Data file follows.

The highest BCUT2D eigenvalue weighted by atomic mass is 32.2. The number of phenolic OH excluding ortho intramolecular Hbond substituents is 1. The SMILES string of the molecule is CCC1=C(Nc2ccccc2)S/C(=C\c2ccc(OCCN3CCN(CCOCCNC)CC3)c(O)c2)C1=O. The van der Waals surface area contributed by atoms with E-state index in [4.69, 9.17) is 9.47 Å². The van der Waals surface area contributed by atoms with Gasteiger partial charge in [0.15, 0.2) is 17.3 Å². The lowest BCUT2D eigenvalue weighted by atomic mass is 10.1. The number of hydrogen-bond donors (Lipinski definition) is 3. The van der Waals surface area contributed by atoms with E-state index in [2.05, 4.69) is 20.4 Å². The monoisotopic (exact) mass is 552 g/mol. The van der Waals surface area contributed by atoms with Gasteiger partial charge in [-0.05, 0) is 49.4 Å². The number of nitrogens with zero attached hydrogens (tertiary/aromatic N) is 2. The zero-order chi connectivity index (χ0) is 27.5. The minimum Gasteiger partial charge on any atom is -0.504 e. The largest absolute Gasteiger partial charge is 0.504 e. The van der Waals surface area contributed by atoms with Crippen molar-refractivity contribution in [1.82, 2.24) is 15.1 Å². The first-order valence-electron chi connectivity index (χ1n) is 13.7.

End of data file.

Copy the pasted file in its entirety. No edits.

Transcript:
The highest BCUT2D eigenvalue weighted by atomic mass is 32.2. The number of phenolic OH excluding ortho intramolecular Hbond substituents is 1. The SMILES string of the molecule is CCC1=C(Nc2ccccc2)S/C(=C\c2ccc(OCCN3CCN(CCOCCNC)CC3)c(O)c2)C1=O. The van der Waals surface area contributed by atoms with E-state index in [4.69, 9.17) is 9.47 Å². The van der Waals surface area contributed by atoms with Gasteiger partial charge in [0.15, 0.2) is 17.3 Å². The lowest BCUT2D eigenvalue weighted by atomic mass is 10.1. The number of hydrogen-bond donors (Lipinski definition) is 3. The van der Waals surface area contributed by atoms with E-state index in [2.05, 4.69) is 20.4 Å². The monoisotopic (exact) mass is 552 g/mol. The van der Waals surface area contributed by atoms with Gasteiger partial charge in [-0.05, 0) is 49.4 Å². The number of nitrogens with zero attached hydrogens (tertiary/aromatic N) is 2. The zero-order chi connectivity index (χ0) is 27.5. The minimum Gasteiger partial charge on any atom is -0.504 e. The largest absolute Gasteiger partial charge is 0.504 e. The van der Waals surface area contributed by atoms with Crippen molar-refractivity contribution in [1.82, 2.24) is 15.1 Å². The first-order valence-electron chi connectivity index (χ1n) is 13.7.